Saturday 1 October 2016

Lovely girls... 1960s Ireland was still hostile for women

An Irish woman's place was still in the kitchen and the idea of a long-term career was only for those with grand notions. 1930s maybe? Think again... more like the Swinging Sixties

Damian Corless

Published 02/08/2015 | 02:30

Entrants in the 'Darling Girls from Clare' at Dunnes Stores, Georges Street, Dublin. 25.07.1965
Entrants in the 'Darling Girls from Clare' at Dunnes Stores, Georges Street, Dublin. 25.07.1965
A letter exhibited at the Modern Wife, Modern Life exhibition in Dublin
Kay Johnson on the cover of Woman's Way magazine
A Housewife's Quiz at the Modern Wife, Modern Life exhibition
Modern Wife, Modern Life

The Sixties might have been swinging everywhere from London to San Francisco, but Ireland was still a hostile place for women... a place where the Catholic church held powerful sway and men enjoyed complete power in both the home and the boardroom.

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The Modern Wife, Modern Life exhibition, currently showing in Dublin, provides a hugely entertaining, and ultimately damning, reflection on the roles imposed on Irish women until far too recently.

The female of the species was very much a second-class citizen. One of the featured exhibits is a Woman's Way magazine cover from 1967 displaying the ideal wife laying out a lavish spread for a dinner party. The concept seems quaint now but The Housewife of the Year on RTÉ television was a ratings-topper into the era when Blur and Oasis fought for the Number One slot.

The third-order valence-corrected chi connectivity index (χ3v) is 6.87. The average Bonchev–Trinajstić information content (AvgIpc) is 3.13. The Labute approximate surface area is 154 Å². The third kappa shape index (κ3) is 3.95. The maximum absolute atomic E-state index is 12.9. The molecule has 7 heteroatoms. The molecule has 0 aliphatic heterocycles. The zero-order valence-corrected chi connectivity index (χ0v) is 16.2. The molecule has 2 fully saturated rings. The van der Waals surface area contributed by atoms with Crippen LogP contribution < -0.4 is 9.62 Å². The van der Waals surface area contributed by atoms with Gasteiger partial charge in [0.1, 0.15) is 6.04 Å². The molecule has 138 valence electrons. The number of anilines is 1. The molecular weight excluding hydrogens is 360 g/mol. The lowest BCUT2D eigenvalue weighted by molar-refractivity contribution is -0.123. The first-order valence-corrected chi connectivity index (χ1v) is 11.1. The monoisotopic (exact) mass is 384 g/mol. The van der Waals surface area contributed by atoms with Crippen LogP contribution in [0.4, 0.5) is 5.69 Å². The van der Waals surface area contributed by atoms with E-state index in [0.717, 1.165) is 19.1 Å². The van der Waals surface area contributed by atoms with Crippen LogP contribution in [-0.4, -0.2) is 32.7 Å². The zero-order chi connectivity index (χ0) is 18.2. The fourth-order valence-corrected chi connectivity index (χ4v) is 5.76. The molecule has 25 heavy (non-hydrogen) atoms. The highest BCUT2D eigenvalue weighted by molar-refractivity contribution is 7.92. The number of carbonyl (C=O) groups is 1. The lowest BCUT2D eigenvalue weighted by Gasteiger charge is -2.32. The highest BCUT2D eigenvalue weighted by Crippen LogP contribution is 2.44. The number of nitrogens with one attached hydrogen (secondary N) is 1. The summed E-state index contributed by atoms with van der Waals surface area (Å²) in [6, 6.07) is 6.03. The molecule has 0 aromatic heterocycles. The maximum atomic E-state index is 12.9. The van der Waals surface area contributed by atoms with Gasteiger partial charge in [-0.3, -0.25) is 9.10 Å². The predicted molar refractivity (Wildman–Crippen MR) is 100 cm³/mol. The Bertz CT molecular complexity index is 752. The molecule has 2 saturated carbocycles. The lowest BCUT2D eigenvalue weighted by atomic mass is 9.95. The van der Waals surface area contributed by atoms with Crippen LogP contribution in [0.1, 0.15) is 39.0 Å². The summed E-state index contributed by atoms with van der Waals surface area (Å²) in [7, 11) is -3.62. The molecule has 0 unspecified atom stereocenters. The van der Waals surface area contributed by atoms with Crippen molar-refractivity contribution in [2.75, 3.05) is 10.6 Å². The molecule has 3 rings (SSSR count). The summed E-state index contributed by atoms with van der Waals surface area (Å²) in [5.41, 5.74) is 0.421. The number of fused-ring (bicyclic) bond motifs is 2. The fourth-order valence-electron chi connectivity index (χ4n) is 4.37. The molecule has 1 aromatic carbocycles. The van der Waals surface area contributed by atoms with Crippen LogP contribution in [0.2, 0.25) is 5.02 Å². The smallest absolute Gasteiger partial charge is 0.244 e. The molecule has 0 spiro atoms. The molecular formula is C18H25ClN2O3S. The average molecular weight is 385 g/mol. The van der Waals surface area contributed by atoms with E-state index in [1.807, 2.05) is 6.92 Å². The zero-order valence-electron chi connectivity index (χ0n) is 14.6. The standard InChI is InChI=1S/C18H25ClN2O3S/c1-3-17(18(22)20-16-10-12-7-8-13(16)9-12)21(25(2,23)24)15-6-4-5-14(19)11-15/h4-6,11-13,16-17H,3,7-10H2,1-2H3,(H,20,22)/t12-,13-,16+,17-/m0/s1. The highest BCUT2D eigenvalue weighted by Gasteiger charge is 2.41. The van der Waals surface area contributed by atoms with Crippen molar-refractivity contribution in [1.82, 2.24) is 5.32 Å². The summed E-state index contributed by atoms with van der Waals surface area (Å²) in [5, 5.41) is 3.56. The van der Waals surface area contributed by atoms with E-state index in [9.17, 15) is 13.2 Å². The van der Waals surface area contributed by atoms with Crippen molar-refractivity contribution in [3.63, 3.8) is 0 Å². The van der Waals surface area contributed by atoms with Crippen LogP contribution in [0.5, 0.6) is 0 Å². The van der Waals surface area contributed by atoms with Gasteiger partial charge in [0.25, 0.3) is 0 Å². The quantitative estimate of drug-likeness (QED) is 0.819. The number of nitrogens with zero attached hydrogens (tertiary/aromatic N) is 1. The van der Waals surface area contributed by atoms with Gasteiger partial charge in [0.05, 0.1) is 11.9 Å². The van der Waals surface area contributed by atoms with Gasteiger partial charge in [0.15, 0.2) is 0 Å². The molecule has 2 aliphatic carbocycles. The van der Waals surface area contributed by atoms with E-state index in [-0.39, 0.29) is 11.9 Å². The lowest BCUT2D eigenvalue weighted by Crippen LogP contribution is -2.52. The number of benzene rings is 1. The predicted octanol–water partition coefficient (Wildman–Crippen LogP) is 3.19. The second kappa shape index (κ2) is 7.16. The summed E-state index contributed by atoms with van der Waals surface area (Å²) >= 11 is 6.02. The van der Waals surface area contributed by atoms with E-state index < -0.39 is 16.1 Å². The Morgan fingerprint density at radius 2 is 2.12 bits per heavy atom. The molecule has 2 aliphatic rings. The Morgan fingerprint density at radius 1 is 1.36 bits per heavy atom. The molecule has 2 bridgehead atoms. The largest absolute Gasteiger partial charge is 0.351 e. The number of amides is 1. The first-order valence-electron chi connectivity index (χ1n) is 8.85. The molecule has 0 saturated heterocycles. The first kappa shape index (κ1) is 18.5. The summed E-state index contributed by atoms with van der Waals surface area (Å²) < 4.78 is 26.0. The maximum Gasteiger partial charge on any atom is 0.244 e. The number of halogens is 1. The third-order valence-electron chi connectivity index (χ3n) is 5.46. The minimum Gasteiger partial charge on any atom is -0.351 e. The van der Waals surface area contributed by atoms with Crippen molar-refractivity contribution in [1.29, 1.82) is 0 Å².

The biggest name in the land, Gay Byrne, hosted this annual Lovely Girls triathlon for the mature Irishwoman. The finalists' first task (of course) was to rustle up a meal. That done, they were given a dab of make-up and wheeled back out to tell how they had trapped their husband. Having established their desirability in the kitchen and the bedroom, they closed with a party piece that might be a jig, a song or perhaps some verse in Irish. There was no rival show for the menfolk.

In the mid-1990s the contest was dropped amid complaints that too many women working outside the home were taking part. The morning after what turned out to be the final show, a woman caller phoned RTÉ in earnest to protest that most of the finalists "would never get down on their knees to scrub the floor".